Posted by Children’s Healthcare of Atlanta on Friday, September 29, 2017

Read more: http://www.upworthy.com/people-are-in-love-with-the-icu-grandpa-who-cuddles-babies-at-an-atlanta-hospital

4 moms rejoiced when the Obamacare repeal bill failed. Now it’s back, and they’re furious.

Angela Eilers wanted to believe the push to upend the Affordable Care Act was finally over.

While “skinny repeal,” the GOP’s last attempt to gut the law, failed in July, she sent a handwritten thank-you note to every senator that voted against it. She saved the most elaborate and effusive for John McCain, Susan Collins, and Lisa Murkowski, the senators who broke with their own caucus to vote the bill down. Eilers was relieved for her daughter Myka, who was born with pulmonary stenosis, a congenital heart defect that required open-heart surgery to treat, and for her family, which she says can afford private market insurance thanks to the law.  

Still, she couldn’t relax.

“I never let myself think that they weren’t going to stop,” Eilers says. “I knew that they wouldn’t stop until they got this done.”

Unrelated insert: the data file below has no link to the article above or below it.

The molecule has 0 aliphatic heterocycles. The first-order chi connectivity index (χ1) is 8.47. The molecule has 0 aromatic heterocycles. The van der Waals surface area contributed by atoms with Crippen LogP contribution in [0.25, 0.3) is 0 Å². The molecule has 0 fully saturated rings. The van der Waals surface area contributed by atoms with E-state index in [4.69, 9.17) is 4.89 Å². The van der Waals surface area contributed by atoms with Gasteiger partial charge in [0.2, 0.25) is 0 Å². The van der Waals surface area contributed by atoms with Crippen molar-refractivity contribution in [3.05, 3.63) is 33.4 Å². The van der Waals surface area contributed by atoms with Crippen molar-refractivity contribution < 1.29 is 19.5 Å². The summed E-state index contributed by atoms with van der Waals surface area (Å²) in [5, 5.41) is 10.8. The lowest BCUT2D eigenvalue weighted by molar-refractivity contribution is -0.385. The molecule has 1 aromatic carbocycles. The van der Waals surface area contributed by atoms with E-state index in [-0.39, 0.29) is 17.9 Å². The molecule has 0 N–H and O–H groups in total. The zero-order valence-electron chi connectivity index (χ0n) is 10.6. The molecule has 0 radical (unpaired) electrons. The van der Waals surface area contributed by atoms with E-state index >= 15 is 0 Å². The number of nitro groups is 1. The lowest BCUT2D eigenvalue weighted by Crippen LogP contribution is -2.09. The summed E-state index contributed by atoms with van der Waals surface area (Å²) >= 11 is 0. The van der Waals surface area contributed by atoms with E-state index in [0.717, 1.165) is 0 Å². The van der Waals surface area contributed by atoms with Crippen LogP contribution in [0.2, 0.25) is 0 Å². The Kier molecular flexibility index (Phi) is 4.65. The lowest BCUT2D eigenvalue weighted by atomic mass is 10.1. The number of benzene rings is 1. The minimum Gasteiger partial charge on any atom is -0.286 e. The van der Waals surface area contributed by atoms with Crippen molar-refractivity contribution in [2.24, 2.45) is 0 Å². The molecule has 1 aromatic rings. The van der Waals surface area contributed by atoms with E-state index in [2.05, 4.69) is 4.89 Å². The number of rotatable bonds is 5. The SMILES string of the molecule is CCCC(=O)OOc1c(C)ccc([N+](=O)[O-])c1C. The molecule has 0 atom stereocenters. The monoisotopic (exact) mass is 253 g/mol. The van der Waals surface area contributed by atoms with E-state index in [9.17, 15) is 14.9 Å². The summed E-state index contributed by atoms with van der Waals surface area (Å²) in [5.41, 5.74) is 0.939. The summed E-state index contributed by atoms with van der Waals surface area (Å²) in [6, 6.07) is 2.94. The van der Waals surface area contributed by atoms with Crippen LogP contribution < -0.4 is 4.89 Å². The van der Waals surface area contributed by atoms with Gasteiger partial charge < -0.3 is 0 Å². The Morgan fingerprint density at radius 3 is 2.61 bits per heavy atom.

Her fears have come true with the most recent GOP push to replace the ACA. Eilers finds herself feeling disheartened and, perhaps most ominously, “defeated.”

“Yesterday was the first day that it hit me really really hard,” she admits.

With Senate Republicans taking another shot at Obamacare, many parents of children with chronic medical conditions are at their wits’ end, trying to cope with having to fight, once again, to preserve their access to treatment.

What began as resolve has, for many, evolved into a growing sense of powerlessness — and anger.

“If these people lived on a pediatric cancer floor for weeks, months, or longer, they would reconsider their positions on health care because it is gut-wrenching,” says Karen Lee Orosco, whose daughter was diagnosed with embryonal rhabdomyosarcoma, a rare form of childhood cancer, when she was 15 months old. Even with an intact ACA, Orosco had to crowdfund her daughter’s surgery and is incensed that the new bill penalizes her home state of California with deep funding cuts.

Kate Greene, whose son Eddie suffers from severe hemophilia A, worries about returning to a time when those with the disease had to change jobs and move across state lines to afford, or even receive, coverage. Despite having visited her member of Congress with her family, she now makes 10 calls to them a day.

“I want Eddie to know I did everything I could to protect him,” she says.

The most recent proposal, dubbed “Graham-Cassidy,” includes drastic cuts to both Medicaid and the ACA’s subsidies.

An NPR analysis found that the bill would allow states to permit insurers to omit the Affordable Care Act’s essential health benefits from plans and deny or significantly upcharge consumers with pre-existing conditions.